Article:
Map of Brooklyn and Vicinity.
1862 (dated) 25.5 x 19.5 in (64.77 x 49.53 cm)
1 : 21120
An uncommon 1862 map of Brooklyn, New York, by Matthew Dripps. Presented on a north-south axis, which for Brooklyn was uncommon at the time, this map covers form Newtown Creek to New Utrecht and from Manhattan to East New York. Brooklyn at the time consisted only of the area colorized here. Flatbush, New Utrecht, and other communities had yet to be consolidated into Brooklyn. The map identifies streets, parks, important buildings, rail lines, ferries, and city wards. There are depth soundings in the East River, Gowanus Bay, and New York Harbor. It is of note that Prospect Park, while appearing on this map, was at this time still in its planning stages and was not yet under construction. Issued by Matthew Drips in 1862.
Matthew Dripps (1812 – April 9, 1896) was an Irish-born American mapmaker active in Philadelphia and New York during the second half of the 19th century. Dripps was born in Gracefield, Ireland. In Ireland, probably Belfast, he worked as a grocer. Dripps immigrated to American from Belfast on the Patrick Henry in 1849, arriving in Philadelphia, where he connected with the Reformed Presbyterian Church and worked briefly as a tax collector. His earliest recorded maps, depicting Philadelphia, appeared during this period. Dripps relocated to Brooklyn, New York in 1850, setting up shop as a map publisher. His two largest maps were published in the following years, 1850 and 1851, and combine to form an enormous map of Manhattan. These gained him the attention of the City Council, who used his maps for census and government work. Afterwards, he issued other large format New York City and Brooklyn maps as well as smaller maps for the New York City Clerk's office. He was married to Ameila Millar Dripps with whom he had six children, among them Amelia Dripps and the clergyman Joseph Frederick. Dripps is interred at Greewood Cemetery, Brooklyn.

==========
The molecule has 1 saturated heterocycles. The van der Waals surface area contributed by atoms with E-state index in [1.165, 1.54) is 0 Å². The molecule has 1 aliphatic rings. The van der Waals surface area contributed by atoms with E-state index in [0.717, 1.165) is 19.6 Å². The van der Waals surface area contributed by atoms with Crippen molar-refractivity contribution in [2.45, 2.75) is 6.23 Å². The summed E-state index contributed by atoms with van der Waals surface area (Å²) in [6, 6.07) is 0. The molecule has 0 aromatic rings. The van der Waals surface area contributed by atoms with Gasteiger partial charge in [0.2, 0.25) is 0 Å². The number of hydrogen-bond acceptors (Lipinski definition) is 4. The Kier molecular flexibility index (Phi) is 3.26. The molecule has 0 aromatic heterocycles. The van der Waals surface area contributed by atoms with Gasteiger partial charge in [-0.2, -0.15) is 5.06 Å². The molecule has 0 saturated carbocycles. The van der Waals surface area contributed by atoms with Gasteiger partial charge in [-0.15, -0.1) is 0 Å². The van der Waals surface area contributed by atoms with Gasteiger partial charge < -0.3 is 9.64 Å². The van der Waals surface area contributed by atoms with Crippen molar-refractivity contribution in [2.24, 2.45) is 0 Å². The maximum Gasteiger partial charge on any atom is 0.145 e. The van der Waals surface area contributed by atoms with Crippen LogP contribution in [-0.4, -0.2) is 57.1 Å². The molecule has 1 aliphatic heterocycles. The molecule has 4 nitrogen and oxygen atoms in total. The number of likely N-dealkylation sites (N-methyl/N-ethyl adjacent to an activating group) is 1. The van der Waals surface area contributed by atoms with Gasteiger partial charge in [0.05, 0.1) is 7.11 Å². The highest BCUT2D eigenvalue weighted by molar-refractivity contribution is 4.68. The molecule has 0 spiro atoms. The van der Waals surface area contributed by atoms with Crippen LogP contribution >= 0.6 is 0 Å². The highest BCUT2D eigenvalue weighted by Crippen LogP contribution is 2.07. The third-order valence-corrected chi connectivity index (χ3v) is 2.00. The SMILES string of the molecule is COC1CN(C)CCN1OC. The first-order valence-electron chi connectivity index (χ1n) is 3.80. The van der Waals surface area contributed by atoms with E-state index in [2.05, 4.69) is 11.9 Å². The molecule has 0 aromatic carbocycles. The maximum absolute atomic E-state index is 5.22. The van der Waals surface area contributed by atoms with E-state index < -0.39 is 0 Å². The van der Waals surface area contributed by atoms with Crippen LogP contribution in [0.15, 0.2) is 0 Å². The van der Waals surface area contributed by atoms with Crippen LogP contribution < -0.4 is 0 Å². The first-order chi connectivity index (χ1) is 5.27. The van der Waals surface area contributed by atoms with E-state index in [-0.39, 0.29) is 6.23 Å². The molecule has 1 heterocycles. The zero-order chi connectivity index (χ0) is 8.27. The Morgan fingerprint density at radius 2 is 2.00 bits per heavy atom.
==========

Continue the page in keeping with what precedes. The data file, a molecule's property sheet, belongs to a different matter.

Compromised. Map has a large area of loss in the vicinity of south Williamsburg. Numerous splits, repaired. Backed on archival tissue. Two printing flaws on the lower border. Normally a 1500 USD map, here priced accordingly.